The U.S. Torture Program in Drama and Dialogue
In the essay below PEN Member Karen Malpede describes her new play about the U.S. torture program, Another Life, and discusses the importance of theater as a tool for humanizing the horrors of war.
What is the connection between theater, democracy, and human rights? I’m a playwright who has struggled with these issues for 30 years. Usually, my plays are surrounded by talk-backs and dialogues with intellectuals and activists involved in the issues the plays raise—the human costs of the Holocaust, the Bosnian war, the invasion of Iraq, for instance. I came to feel I had to write a play about the U.S. torture program, but for a long time, although I could not stop reading about torture, I did not know how to do so.
When Another Life is presented at the Irondale Center, March 8–24, it will be accompanied by A Festival of Conscience, the most ambitious combination of theater and discourse that our company, Theater Three Collaborative, has yet attempted. Before or after each performance, there will be talks by people whose work for justice and truth influenced the creation of the play.
Darius Rejali, author of Torture and Democracy, appears opening night. Other speakers include Mark Danner, who wrote the Red Cross torture report with detailed description of Abu Zubaydah’s waterboarding; lawyer Susan Burke, who brought suit against Blackwater on behalf of Iraqi civilians killed and injured in Nissor Square; journalist Donovan Webster, who accompanied Susan to Iraq to take testimony from innocent Iraqis tortured by other private contractors in Abu Ghraib; Joshua Phillips, author of None of Us Were Like This Before, about the searing effects on American soldiers of their participation in torture; as well as principled lawyers who represented detainees in Guantánamo and other U.S. detention centers.
The Athenian Greeks invented tragedy and comedy in the fifth century B.C. to strengthen their democracy. They held an annual theater festival, funded by the wealthy, in which playwrights staged their own plays, and with the mandatory rule that all citizens (and visiting foreigners) had to attend. Athens was as proud of its theater as it was of its democracy. The state subsidized the ticket costs. Citizens sat on stone benches under the sun for hours at a stretch watching tribal and familial hatreds work themselves through; seeing justice, wisdom and courts of law established at the end.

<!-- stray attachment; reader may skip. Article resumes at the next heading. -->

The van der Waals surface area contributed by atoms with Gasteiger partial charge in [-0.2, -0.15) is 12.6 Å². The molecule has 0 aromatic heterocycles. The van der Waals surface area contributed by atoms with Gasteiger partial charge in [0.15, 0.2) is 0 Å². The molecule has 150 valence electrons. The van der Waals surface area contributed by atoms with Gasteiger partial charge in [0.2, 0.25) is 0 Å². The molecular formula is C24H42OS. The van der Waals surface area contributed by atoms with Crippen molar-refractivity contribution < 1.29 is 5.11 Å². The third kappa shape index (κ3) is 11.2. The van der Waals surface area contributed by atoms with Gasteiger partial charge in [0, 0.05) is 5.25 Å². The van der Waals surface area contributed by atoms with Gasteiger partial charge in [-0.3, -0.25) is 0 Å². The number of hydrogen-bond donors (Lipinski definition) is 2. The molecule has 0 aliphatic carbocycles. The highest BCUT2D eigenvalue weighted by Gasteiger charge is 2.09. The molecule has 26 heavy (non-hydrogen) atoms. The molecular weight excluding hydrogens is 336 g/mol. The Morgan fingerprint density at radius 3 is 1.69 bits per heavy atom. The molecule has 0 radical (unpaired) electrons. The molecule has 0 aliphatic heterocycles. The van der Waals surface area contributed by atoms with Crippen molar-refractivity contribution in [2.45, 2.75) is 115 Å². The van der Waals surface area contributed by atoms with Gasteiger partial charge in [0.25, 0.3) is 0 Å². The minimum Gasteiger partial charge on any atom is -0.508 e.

Athenian theater also provided a way to deal with the legacy of war. It was thought that combat veterans, as all adult citizens were (only men had civil rights and only men went to the theater), needed to witness the extreme events of tragedy to purge violent memories and responses that otherwise might interfere with their resumption of participation in civil life. As Athenian democracy devolved into a military expansionist empire, the great anti-war playwright Euripides, in rage and sorrow, gave us masterpieces of human suffering. We may not remember the Athenian siege of the tiny island Melos, the murder of its men and boys, rape and enslavement of its women and girls, or the Athenians’ foolish fatal assault on Sicily, but we remember The Trojan Women and The Bacchae, and they stand as cautionary tales.
We’ve learned nothing about avoiding war, or the excess of empire, from the theater, and perhaps the theater’s main job is not to teach a lesson, but rather to arouse inside its audience the energy and excitement of our own fragile humanity—the annihilation of which is the entire objective of torture. Sitting together, watching, the theater lets us be. In these moments of collective being each person is completely free to feel, to think or to remember whatever they wish; yet all are joined by breath to actors on a stage who live through the common agonies and reveal those moments when humanity asserts itself. The theater is a humanizing force because it is personal, public, political and spiritual at once.
I could not escape the inner mandate as a citizen-playwright to write a play about the U.S. torture program. My resolve kept being strengthened by the courage of so many of the people who are joining us for A Festival of Conscience. When we first staged the play, in a workshop performance for three performances last September, as part of the 9/11 Art of Justice Performance Project at John Jay College’s Gerald W. Lynch Theater, and funded in part by the Open Society Foundations, we prefaced it with a panel of four principled lawyers who have defended the rights of Guantanamo detainees.
One by one, Martha Rayner, Jonathan Hafetz, Alexander Abdo, and Gitanjali Gutierrez spoke of their despair at trying to aid hopeless men in indefinite detention who bore the scars of torture. They recounted victories, of course, but overall the story of U.S. torture and detention program is of wrongs unrighted, of suffering unredeemed by recognition. To an audible audience gasp, one of them said: “The courts are broken.”
I am under no illusion that a play can make a difference; nevertheless, the enthusiastic responses to the initial performances of Another Life suggest that rousing collective feeling is a job worth doing. And it’s worth it, too, to bring us together in conversation in preparation for or as culmination to having been moved by the story of the play. Common feeling is what torture intends to destroy. The torturer cannot feel the tortured person’s pain any more than the courts can feel the pain of the detained. Insofar as we become incapable of experiencing the sorrows we inflict, we become dangerous not only to ourselves and others but to democracy itself. Here the theater inserts itself, a common meeting ground, a space to feel and think together, as citizens; this is what I hope Another Life and A Festival of Conscience will provide, if only for three short weeks.